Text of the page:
Eleven hundred years later, when Boccaccio contemplated Medea in his On Famous Women, he described her as cruel, treacherous and foolish, but his opening statement also calls her ‘a most-learned woman.’ When he listed what she was able to accomplish by ‘singing enchantments’ (a phrase that encompassed a range of magical acts, including but not limited to singing) he gave some that have a scientific ring. She ‘dammed up rivers,’ for example, and ‘compounded elaborate fires that could cause any kind of conflagration.’ The first, perhaps, gestures towards Philostratus’ story of the tunnel beneath the Euphrates. The second probably refers to the way that, as Euripides and others had vividly narrated, Medea killed a rival in love by sending her a poisoned cloak; when the poor woman put it on, she burst into flames. Boccaccio seems to have seen in that act the rudiments of what we would now call chemical knowledge.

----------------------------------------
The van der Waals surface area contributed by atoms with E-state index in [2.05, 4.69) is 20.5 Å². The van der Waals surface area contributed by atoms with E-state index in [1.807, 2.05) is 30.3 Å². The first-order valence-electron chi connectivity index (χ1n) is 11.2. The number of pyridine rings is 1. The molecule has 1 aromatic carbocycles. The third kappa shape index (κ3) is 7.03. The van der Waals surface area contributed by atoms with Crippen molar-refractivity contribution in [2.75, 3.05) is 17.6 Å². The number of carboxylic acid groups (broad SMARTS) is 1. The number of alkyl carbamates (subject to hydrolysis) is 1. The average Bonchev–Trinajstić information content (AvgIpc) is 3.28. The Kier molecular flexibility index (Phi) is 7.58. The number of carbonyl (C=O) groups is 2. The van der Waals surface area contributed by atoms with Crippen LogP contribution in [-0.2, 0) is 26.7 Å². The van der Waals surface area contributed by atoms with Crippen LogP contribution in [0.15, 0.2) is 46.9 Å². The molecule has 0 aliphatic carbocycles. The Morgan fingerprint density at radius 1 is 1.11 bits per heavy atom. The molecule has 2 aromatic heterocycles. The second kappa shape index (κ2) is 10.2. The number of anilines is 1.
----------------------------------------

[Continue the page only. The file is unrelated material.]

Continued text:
We have all but lost sight of this learnéd Medea, nowadays. Maria Callas, Diana Rigg, Fiona Shaw and others have given us brilliant portrayals of the cheated wife and tortured infanticide, but the woman who labored to acquire a knowledge of where the hidden powers of the cosmos were lodged and how to put them to use has seldom been celebrated, or even contemplated. We need to return to Medea, again.
Sarah Iles Johnston is the College of Arts and Sciences Distinguished Professor of Religion and Professor of Classics at The Ohio State University, where she teaches courses on Greek myths. Her many books include The Story of Myth, Ancient Greek Divination, and Restless Dead: Encounters between the Living and the Dead in Ancient Greece.